Astronomers have found three brown dwarfs with estimated masses of less than 10 times that of Jupiter, making them among the youngest and lowest mass sub-stellar objects detected in the solar neighbourhood to date.
The observations were made by a team of astronomers working at the Laboratoire d'Astrophysique de l'Observatoire de Grenoble (LAOG), France, using the Canada-France-Hawaii Telescope (CFHT). Andrew Burgess will be presenting the discovery at the European Week of Astronomy and Space Science at the University of Hertfordshire, Hatfield, on Wednesday 22nd April.
The dwarfs were found in a star forming region named IC 348, which lies almost 1000 light years from the Solar System towards the constellation of Perseus. This cluster is approximately 3 million years old – extremely young compared to our 4.5 billion year old Sun – which makes it a good location in order to search for the lowest mass brown dwarfs. The dwarfs are isolated in space, which means that they are not orbiting a star, although they are gravitationally bound to IC 348. Their atmospheres all show evidence of methane absorption which was used to select and identify these young objects.
"There has been some controversy about identifying young, low mass brown dwarfs in this region. An object of a similar mass was discovered in 2002, but some groups have argued that it is an older, cooler brown dwarf in the foreground coinciding with the line of sight. The fact that we have detected three candidate low-mass dwarfs towards IC 348 supports the finding that these really are very young objects," said Burgess.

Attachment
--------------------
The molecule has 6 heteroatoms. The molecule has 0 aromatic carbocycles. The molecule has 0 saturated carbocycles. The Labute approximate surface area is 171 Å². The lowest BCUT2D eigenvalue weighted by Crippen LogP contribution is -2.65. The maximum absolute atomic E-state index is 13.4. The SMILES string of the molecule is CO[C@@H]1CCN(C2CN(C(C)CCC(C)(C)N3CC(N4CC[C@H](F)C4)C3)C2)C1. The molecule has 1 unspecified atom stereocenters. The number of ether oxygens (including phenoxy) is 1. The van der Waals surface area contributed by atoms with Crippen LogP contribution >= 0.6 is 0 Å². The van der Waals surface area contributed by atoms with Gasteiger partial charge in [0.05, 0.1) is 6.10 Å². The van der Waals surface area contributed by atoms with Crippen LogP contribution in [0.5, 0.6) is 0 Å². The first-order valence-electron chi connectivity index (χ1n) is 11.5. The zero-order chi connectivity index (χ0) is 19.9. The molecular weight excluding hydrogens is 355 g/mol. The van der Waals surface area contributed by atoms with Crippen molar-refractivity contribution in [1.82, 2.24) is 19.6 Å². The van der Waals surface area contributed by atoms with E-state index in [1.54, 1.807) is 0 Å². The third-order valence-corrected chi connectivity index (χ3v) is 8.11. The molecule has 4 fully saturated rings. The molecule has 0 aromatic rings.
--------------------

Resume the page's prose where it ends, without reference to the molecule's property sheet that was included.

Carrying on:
The team set out to find a population of these brown dwarfs in order to help theoreticians develop more accurate models for the distribution of mass in a newly-formed population, from high mass stars to brown dwarfs, which is needed to test current star formation theories. The discovery of the dwarfs in IC 348 has allowed them to set new limits on the lowest mass objects.
"Finding three candidate low-mass dwarfs towards IC 348 backs up predictions for how many low-mass objects develop in a new population of stars. Brown dwarfs cool with age and current models estimate that their surfaces are approximately 900-1000 degrees Kelvin (about 600-700 degrees Celsius). That’s extremely cool for objects that have just formed, which implies that they have the lowest masses of any of this type of object that we’ve seen to date," said Burgess.
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